On days like this, I wish that I were not a girl.
Yes, it’s Bad Cramps Day and today was one of those days when my stomach would, for mysterious reasons known only to itself, eject the foods that it houses within at inappropriate times. So off I went to work and in the hour that I was there, hurled twice. Caught a cab home (hole in pocket now, frig) into the sympathetic arms of my mother and my stomach started throwing tantrums again.
That totally sucks. SUCKS SUCKS SUCKS!
Okay, actually I am not in such a grouchy mood anymore. I realised that the Sista lubs me, in her own absent-minded sort of way. I had been sinking low in the chair this morning at the Office, complaining to her about my pains when she marched over (yes, we work at the same Company) and commanded me to go home. She even accompanied me to the taxi stand when I asked her to.
Now, the Sista and I have never been the best of friends. Despite the fact that she is the reason of my existence (my mother didn’t want her to grow up lonely and in need of a sibling, snort), she used to bully me for the fun of it. Once, we were in some violent quarrel and she stomped off into the bedroom. I was not going to let her get away with it and followed her. Just as she was slamming the door shut, I stupidly stuck my head in to yell at her. The end result was that my neck got caught between the door and the wall, I cried and cried because it was so bloody painful, and my mother screamed at both of us.
In recent years, she often pissed me off because she would filch stuff from my room and then brazenly deny that she did so. But in my regular raids on her room, I would often find my things stashed somewhere deep in the bowels of her wardrobe, things that I knew were missing and things I hadn’t known were gone. As a poor student who earned her keep by giving tuition, you can understand the sense of outrage I had felt then. Plus, she often worked late (it’s the Company) and would come home grumpy and not speaking to anyone. Basically, I never saw much of her, even before she moved out to stay on her own.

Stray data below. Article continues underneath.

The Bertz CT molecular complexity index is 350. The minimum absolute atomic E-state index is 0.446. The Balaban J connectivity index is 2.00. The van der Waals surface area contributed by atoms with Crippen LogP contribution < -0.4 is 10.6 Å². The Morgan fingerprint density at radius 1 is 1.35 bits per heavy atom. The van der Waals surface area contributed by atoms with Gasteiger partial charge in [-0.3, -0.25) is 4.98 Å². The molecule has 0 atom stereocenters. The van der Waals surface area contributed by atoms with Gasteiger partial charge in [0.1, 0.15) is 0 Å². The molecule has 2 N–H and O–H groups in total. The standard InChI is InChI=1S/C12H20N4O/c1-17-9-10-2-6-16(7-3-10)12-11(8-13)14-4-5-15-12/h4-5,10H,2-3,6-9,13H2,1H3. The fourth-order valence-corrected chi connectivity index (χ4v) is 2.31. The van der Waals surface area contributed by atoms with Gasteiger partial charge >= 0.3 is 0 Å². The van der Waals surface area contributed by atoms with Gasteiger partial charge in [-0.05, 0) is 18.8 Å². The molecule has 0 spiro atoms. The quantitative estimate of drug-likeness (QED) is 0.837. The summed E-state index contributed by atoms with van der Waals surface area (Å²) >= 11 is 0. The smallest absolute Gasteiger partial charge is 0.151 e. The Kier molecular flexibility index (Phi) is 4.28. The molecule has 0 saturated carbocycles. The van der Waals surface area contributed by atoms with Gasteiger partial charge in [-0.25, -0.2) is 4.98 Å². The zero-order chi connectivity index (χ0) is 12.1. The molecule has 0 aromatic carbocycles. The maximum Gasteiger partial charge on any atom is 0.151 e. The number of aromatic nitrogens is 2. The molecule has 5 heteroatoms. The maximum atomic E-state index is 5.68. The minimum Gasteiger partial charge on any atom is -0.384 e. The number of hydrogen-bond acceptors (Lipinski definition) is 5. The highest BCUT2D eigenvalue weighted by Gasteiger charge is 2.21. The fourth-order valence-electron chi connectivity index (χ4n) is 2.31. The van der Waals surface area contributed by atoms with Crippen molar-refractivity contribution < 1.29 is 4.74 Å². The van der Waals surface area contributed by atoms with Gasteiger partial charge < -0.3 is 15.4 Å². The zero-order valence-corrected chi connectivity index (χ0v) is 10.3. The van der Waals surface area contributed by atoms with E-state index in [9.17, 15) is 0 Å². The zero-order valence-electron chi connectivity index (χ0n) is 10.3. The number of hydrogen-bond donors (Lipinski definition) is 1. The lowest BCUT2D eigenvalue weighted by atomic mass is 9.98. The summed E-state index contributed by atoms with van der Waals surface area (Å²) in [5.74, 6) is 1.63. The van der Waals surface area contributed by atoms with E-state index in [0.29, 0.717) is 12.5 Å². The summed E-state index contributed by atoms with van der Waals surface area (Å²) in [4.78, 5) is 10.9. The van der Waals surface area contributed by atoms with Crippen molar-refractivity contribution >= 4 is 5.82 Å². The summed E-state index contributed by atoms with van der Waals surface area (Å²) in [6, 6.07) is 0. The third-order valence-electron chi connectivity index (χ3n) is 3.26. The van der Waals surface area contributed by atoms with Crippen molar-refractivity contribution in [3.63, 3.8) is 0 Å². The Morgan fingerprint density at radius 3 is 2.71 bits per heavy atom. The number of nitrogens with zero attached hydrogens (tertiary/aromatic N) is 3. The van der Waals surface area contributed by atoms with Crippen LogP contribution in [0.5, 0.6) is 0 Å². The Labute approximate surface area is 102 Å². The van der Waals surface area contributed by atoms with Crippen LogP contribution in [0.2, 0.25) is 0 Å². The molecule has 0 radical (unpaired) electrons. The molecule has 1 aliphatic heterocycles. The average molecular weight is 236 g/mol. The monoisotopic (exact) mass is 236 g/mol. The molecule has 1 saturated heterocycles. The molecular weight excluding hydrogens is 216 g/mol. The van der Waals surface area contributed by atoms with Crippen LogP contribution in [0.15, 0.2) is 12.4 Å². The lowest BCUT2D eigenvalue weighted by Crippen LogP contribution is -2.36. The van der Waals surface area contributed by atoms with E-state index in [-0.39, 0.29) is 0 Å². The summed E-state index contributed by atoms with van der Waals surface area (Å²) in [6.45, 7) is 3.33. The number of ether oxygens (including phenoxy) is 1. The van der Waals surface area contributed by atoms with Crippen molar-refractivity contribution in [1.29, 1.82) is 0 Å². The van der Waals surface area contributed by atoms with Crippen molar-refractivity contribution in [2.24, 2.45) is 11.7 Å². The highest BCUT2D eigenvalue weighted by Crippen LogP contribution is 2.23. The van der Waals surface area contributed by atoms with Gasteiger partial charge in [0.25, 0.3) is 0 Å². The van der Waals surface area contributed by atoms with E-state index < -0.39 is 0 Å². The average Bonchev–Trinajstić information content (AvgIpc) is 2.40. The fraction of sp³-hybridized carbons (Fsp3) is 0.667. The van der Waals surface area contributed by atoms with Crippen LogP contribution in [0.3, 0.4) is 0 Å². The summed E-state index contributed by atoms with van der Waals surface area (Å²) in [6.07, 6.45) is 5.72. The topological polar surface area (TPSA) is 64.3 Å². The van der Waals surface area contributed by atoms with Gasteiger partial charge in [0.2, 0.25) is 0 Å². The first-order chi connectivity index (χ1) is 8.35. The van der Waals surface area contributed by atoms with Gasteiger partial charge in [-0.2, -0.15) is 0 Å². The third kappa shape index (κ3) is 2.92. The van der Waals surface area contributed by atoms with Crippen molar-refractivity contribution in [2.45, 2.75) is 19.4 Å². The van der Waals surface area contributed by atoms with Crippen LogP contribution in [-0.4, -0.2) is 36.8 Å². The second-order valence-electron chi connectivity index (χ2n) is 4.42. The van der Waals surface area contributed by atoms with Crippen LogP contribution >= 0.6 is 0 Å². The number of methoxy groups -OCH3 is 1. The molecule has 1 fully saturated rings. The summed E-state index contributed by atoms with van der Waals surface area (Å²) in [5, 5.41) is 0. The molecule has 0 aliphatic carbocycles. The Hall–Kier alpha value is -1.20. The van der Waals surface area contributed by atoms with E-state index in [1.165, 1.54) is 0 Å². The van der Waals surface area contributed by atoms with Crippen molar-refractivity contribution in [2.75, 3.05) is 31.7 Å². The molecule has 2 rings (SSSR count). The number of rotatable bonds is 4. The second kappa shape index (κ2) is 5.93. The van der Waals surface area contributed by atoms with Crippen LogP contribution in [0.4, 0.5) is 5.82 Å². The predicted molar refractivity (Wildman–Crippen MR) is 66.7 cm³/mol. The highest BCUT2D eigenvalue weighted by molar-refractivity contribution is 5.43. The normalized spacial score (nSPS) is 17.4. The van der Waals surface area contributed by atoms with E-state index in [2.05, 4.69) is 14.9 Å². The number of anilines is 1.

But despite everything, she was the one who took the first step to help me land the job at the Company when the previous one was shut down. She got me my gym membership at a 40% discount because she is a part-time instructor there. She would listen to me, patiently, whenever I vent my frustrations of feeling stifled now that I am no longer a roaming reporter but a research person yada-yada.
Actually, I think I will miss her when she leaves the Company to become a full-time gym instructor. While I am happy that she will be doing something that she enjoy so much, I am also sad that our sojourns, be it swimming at the gym when the team goes off for “editorial lunches” with the vendors leaving me sad and lonely or sipping our favourite teh halia at Amoy Street food market at inappropriate times, will be ending.
It won’t be the same at the Company without her anymore.
Me and the family last year at my convocation
(PS: If anybody reads Simply Her, do turn to page 90 of the current issue. The Sista has a full-page feature about her!)